Spring reboot for autumn’s harbinger

by Michael Dosmann, Keeper of the Living Collections

March 30, 2020

schlesinger red maple

Spring reboot for autumn’s harbinger

John DelRosso plants a Schlesinger red maple

John DelRosso, head arborist, plants a grafted Schlesinger red maple (Acer rubrum ‘Schlesingeri’) in the shadow of the original accession of the now-famous cultivar, 3256*A. Photo by Brendan Keegan.

Last week, after digging them from our in-ground nurseries, the Arboretum’s horticulture staff planted some 100 balled-n-burlapped trees throughout the collections. A cadre of crabapples (Malus spp.) on Peters Hill, a jumble of Juglans microcarpa (the little walnut from the Great Plains) on Weld Hill, and even a pitch of pines (Pinus spp.) in the conifers. (I hope everybody appreciates some of my new nouns of assemblage for trees.)

There were also a number of notable individuals, and one near and dear to my heart is an old cultivar of red maple (Acer rubrum) known as ‘Schlesingeri’, which I profiled in Arnoldia 67/2 [pdf]. The primary attribute of this selection is its precocious autumn leaf color, with shimmers of bronze evident in early August, and full-bore red announcing fall’s arrival in September, well ahead of any other tree in the collection. The Arboretum’s original tree, accession 3256*A, dates to 1888 and has not only been autumn’s harbinger, but due to its location near the Arboretum’s main gate, a friendly greeter to visitors.

schlesinger red maple

The original 1888 accession of Schlesinger red maple (Acer rubrum ‘Schlesingeri’ 3256*A) stands directly across from the Hunnewell Building, delighting visitors each fall with its bold display of red hues beginning in August. Photo by Michael Dosmann.

The 132-year old tree has seen much in its lifetime: the construction of the Hunnewell Visitor Center, the discovery and arrival of its neighboring dawn redwoods (Metasequoia glyptostroboides), as well as eight Arboretum directors. The tree also bore witness to the 1918 flu pandemic, just like it now observes present-day COVID-19. I wonder, did Bostonians flock to the Arboretum for respite then, as they do now? What about social distancing? Did people embrace trees then, when they cannot each other, like I have seen the past few weeks? Oh, if trees could talk.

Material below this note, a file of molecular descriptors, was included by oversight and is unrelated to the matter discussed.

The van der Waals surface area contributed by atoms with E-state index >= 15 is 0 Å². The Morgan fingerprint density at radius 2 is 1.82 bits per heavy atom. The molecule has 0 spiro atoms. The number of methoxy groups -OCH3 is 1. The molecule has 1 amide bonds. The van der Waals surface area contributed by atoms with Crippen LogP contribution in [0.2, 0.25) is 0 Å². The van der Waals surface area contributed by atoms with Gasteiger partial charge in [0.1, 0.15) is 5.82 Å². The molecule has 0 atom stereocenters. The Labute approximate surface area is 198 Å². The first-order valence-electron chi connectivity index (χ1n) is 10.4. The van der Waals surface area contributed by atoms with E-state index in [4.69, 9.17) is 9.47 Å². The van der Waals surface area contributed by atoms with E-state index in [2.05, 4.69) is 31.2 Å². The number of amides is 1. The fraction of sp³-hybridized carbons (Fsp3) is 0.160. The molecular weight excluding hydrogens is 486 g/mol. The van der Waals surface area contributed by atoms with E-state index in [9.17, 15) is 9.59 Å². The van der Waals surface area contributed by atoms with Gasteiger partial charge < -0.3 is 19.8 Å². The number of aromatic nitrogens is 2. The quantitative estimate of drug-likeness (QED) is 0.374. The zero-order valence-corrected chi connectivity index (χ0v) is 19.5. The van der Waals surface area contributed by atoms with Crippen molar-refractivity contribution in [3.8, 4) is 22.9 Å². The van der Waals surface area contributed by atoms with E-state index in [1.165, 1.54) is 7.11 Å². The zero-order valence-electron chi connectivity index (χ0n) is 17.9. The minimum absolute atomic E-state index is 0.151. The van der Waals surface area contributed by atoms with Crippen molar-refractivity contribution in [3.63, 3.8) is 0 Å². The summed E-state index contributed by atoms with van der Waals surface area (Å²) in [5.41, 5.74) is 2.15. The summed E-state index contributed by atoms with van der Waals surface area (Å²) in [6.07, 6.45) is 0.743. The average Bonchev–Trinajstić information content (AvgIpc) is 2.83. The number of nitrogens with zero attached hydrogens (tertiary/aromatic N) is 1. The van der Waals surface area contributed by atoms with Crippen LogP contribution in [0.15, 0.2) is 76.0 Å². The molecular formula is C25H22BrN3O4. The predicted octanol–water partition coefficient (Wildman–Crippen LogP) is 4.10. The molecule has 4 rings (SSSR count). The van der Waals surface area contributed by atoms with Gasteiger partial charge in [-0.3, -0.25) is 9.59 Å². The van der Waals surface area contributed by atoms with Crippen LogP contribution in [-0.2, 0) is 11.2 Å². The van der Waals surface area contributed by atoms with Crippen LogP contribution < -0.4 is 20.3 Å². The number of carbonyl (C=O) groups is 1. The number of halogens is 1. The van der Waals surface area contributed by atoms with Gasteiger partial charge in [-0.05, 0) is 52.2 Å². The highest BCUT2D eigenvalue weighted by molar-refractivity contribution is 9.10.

To me, ‘Schlesingeri’ is more than just a bystander, and knowing that the old tree would not last forever, in 2014 I scheduled a “reprop” of the lineage. Arboretum propagation staff rooted a number of cuttings from the 1888 tree, and just last week, accession 99-2014*A was planted not far from the old charmer. Someday, the old tree will move on, yet its replacement will grow up to grace the Arboretum’s main gate, welcoming our visitors day-in and day-out, signaling autumn’s annual arrival, and recording momentous events in its annals of rings.

6 thoughts on “Spring reboot for autumn’s harbinger

  1. Please do, Robert! That time of year is simply magic! See you in September, if not before.

  2. “A pitch of pines” has got to be the best thing that has come this way in weeks and weeks. Cheers to you and your artful coinages!

  3. Why thank you! Plants inspire us to be creative in many ways. Thanks for reading!

  4. Oh, I remember my old red friend so well! For several years in a row Jack Alexander would send me out with the longest pole pruner I could manage to gather scions – “gather as many pencil size scions as you can find.” They weren’t easy to find and then to reach vigorous prior year growth. But, I recall that the location of the tree across the road from Hunnewell was the best place to ‘work.’ Passing by and stopping to chat were Arnold staff members and curious visitors, the latter wanting to know what I was doing and what would happen to the scions. Well, now we all know! Congratulations to you, Jack, John, Brendon and all the Greenhouse/Horticultural Staff for extending the lineage of accession 3256*A for possibly another 100 years.

  5. Oh, great memories George! Can you imagine the number of Arnold Arboretum accessions that have your initial fingerprints upon them, as the initial propagule collector? Maybe in the 1000s! Yes, here is to at least another century for lineage 3256*A!

Leave a Reply

Your email address will not be published. Required fields are marked *